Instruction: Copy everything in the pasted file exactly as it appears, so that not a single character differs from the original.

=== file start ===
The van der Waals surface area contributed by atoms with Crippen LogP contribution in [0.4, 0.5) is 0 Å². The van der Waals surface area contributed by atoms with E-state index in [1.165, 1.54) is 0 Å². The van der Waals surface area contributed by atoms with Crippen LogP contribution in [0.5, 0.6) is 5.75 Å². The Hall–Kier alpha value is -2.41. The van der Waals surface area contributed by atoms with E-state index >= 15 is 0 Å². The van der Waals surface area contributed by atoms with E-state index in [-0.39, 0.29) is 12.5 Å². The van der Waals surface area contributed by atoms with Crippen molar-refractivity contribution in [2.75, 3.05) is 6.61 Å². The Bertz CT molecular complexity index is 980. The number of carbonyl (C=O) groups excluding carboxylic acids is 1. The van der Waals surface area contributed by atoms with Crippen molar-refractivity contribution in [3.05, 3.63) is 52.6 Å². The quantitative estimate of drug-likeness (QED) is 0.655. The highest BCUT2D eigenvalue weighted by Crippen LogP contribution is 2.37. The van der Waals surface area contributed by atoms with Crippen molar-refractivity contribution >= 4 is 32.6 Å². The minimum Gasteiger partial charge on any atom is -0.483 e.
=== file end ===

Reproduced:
The van der Waals surface area contributed by atoms with Crippen LogP contribution in [0.4, 0.5) is 0 Å². The van der Waals surface area contributed by atoms with E-state index in [1.165, 1.54) is 0 Å². The van der Waals surface area contributed by atoms with Crippen LogP contribution in [0.5, 0.6) is 5.75 Å². The Hall–Kier alpha value is -2.41. The van der Waals surface area contributed by atoms with E-state index >= 15 is 0 Å². The van der Waals surface area contributed by atoms with E-state index in [-0.39, 0.29) is 12.5 Å². The van der Waals surface area contributed by atoms with Crippen molar-refractivity contribution in [2.75, 3.05) is 6.61 Å². The Bertz CT molecular complexity index is 980. The number of carbonyl (C=O) groups excluding carboxylic acids is 1. The van der Waals surface area contributed by atoms with Crippen molar-refractivity contribution in [3.05, 3.63) is 52.6 Å². The quantitative estimate of drug-likeness (QED) is 0.655. The highest BCUT2D eigenvalue weighted by Crippen LogP contribution is 2.37. The van der Waals surface area contributed by atoms with Crippen molar-refractivity contribution >= 4 is 32.6 Å². The minimum Gasteiger partial charge on any atom is -0.483 e.